Sport

South Africa, Sport

Rural Limpopo cricket club does its bit for transformation

Rural Limpopo cricket club does its bit for transformation

In the tiny rural village of Ga-Sekororo in Limpopo, against a breathtaking backdrop of rolling hills, The Oaks Cricket Club has been playing cricket on concrete pitches for two decades. They hope to raise funds to visit the Eastern Cape – where the players will get to see the ocean for the first time – and make a documentary of their journey as they play their part in transforming the South African sporting landscape. By ANTOINETTE MULLER.

If there was a list of the most beautiful places in the world to play cricket, The Oaks Cricket Club would be one of them. It might not have a clubhouse or floodlights, grass outfields or even a cricket pitch, but against the backdrop of the rolling hills of Limpopo, the setting is breathtaking.

Based in the village of Ga-Sekororo, part of the Maruleng district, the club was started in 1996, inspired by Brian Lara’s obliteration of the South Africans during the World Cup. Back then, the national team was still incredibly white and exclusive. Seeing a black man perform on the world stage prompted a rural community to begin their foray into cricket with a few tennis balls and self-made bats. It’s a journey that could become one of the most endearing stories of South African sport.

Much has changed since that day in 1996, but the club still battles many of the same problems. That has not curbed the players’ enthusiasm though. Coach Cavaan Moyakamela, who was part of founding the club in 1996, now coaches and mentors more than 80 disadvantaged boys and girls from the surrounding area, with the number constantly growing. Cricket offers the young people a distraction from the hardships they have to endure every day. As far as feel-good sporting stories go, this one is right up there.

But few people outside of the province know that the club exists. However, an award-winning filmmaker and local journalist is hoping to change that. South African Film and Television Award-winning producer of local film hit Dis Ek, Anna, Niel van Deventer, and Letaba Herald journalist Hendrik Hancke, have started the Field of Dreams initiative as a way to generate interest in the club.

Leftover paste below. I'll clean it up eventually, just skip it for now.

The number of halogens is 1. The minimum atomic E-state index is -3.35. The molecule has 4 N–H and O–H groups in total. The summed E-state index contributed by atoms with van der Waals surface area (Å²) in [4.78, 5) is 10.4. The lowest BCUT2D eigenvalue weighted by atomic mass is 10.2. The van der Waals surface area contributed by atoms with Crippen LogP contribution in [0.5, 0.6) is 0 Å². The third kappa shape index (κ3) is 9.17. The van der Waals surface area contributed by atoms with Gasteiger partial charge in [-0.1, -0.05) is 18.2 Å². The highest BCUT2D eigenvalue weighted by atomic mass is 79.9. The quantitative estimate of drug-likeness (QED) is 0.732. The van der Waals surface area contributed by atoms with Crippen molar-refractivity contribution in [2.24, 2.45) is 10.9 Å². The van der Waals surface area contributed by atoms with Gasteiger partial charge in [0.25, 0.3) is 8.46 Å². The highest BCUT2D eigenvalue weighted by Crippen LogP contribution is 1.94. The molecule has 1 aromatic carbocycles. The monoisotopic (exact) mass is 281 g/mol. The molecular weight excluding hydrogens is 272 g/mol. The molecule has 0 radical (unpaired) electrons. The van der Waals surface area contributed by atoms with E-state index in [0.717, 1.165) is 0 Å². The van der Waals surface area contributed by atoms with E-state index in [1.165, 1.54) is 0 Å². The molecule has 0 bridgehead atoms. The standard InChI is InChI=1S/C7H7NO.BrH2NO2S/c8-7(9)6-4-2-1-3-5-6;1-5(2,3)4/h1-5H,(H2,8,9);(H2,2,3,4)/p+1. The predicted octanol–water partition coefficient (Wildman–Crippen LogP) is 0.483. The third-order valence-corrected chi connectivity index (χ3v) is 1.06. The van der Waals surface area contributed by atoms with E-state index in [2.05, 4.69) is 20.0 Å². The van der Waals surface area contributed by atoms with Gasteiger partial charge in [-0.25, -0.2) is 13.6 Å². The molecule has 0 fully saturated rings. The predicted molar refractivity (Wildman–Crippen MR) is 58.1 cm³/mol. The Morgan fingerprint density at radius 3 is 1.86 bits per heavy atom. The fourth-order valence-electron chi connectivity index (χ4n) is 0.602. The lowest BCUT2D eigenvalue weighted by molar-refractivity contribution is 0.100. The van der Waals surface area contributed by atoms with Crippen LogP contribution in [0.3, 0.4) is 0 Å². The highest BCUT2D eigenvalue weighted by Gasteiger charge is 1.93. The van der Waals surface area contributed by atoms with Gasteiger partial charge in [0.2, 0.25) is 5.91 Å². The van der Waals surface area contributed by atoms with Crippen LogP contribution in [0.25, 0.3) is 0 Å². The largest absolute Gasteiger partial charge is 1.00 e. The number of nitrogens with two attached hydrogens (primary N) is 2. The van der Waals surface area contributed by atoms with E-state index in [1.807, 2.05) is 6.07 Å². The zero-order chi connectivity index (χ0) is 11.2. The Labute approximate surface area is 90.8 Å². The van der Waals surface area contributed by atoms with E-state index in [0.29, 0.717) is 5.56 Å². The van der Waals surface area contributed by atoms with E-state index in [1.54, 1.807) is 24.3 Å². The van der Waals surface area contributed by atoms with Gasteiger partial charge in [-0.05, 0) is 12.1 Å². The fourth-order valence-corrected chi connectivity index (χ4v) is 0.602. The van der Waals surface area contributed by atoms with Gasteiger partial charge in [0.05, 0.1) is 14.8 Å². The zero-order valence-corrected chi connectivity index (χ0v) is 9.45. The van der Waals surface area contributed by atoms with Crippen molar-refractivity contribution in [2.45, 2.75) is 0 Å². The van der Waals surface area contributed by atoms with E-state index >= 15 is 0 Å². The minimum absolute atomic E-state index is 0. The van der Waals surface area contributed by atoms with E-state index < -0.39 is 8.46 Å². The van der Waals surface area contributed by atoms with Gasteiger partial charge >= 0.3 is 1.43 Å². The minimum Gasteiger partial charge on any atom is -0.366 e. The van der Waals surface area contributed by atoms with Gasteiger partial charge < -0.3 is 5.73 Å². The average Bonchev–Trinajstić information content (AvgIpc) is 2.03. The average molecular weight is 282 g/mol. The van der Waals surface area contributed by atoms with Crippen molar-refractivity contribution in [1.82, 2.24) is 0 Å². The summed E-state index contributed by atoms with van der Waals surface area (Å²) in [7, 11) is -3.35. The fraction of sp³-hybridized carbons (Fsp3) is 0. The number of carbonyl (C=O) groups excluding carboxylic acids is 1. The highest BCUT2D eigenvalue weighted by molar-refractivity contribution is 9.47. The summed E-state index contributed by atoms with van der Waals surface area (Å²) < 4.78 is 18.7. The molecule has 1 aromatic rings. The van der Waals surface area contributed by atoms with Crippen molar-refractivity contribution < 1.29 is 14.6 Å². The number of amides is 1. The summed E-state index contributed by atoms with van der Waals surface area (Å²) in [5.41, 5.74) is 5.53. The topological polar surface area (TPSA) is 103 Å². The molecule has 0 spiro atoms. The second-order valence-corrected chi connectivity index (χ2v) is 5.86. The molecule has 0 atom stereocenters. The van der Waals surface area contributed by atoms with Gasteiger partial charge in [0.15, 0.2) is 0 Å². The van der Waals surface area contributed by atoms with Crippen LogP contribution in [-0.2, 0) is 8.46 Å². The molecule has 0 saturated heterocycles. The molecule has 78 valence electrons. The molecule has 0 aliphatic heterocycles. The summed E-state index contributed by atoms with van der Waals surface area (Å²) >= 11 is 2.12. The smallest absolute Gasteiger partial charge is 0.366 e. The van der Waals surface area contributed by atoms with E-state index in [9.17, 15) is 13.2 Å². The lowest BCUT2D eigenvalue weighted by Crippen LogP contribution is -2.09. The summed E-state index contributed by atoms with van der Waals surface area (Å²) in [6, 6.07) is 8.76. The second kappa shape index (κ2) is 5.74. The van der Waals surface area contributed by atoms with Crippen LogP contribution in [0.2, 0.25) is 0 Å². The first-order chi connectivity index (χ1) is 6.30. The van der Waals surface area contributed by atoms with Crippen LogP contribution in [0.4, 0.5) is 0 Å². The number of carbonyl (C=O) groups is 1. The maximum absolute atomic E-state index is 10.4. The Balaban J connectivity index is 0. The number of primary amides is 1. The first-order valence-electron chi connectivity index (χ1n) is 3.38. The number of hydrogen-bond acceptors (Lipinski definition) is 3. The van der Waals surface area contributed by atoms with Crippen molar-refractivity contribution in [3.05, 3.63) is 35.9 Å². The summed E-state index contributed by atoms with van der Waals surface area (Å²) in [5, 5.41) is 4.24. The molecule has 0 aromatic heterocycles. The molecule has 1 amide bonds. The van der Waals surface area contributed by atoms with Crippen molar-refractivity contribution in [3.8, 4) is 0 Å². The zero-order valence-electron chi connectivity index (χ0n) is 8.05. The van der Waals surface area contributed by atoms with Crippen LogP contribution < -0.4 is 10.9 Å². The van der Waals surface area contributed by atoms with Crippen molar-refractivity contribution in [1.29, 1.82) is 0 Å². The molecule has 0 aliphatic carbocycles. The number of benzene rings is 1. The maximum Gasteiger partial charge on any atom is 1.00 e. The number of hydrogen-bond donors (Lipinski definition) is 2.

They hope to raise funds through an IndieGoGo campaign to make a film about the club’s journey, improve their facilities and take the team on a tour to the Eastern Cape.

Hancke was compelled to get involved in the project after stumbling on the club while on assignment for the Letaba Herald. He’d done a story on the club, but as a cricket lover felt he could not simply leave things as they were.

Everywhere I drive in this wild part of our country I see the massive gap between the haves and the have-nots. As a cricket lover, after stumbling onto the kids of the Oaks, I couldn’t just leave everything and go on with my life. I started by writing a story about them for the paper and then I used the story to spread awareness about their daily struggle in order to try and facilitate some help for them,” Hancke told Daily Maverick.

The club has already touched the hearts of local businesses with Bosveld Citrus chipping in to pay coach Moyakamela to continue his passion, funding the club’s transport to fixtures and sponsoring some uniforms.

The CEO of Bosveld Citrus, Piet Smit, also stumbled on the club and is also a big cricket lover, so he immediately came on board,” Hancke explains.

Moyakamela told community newspaper Letaba Herald that the club priority has always been to create a safe, fun environment for the local youth, while offering an opportunity for the kids to learn about fitness and healthy living, but also gain the discipline and respect that team sport offers.

If the fundraising campaign reaches its target, the club will also offer a life experience for the players by going on their first ever cricket tour.

We chose the Eastern Cape because of their The Tiger Titans. A wonderful woman called Anne Linda McCreath and her family are involved in helping a rural cricket team in Bathurst. The idea is to go play against them,” Hancke says.

Also, the kids of the Oaks have never seen the ocean in their lives and I want to be there with a camera to capture the magical moment when they first do,” he adds.

The Tiger Titans, like The Oaks, rely entirely on donations to keep going. Both clubs serve as distraction in rural areas where outreach programmes rarely get to and create a safe space for young people of the community all while learning valuable skills.

The ethos of both clubs embodies the message of transformation that often gets lost in the discourse when politicians bang their number drums and talk the talk without ever bothering to strap up and do the walk. Both clubs offer access to resources and opportunities to youngsters who would otherwise have nothing to do. Neither club really cares who gets the credit for their work, as long as the young people in the programme benefit – and that will be their greatest asset in tackling the many challenges ahead. DM

Photos supplied by the The Oaks Cricket Club.

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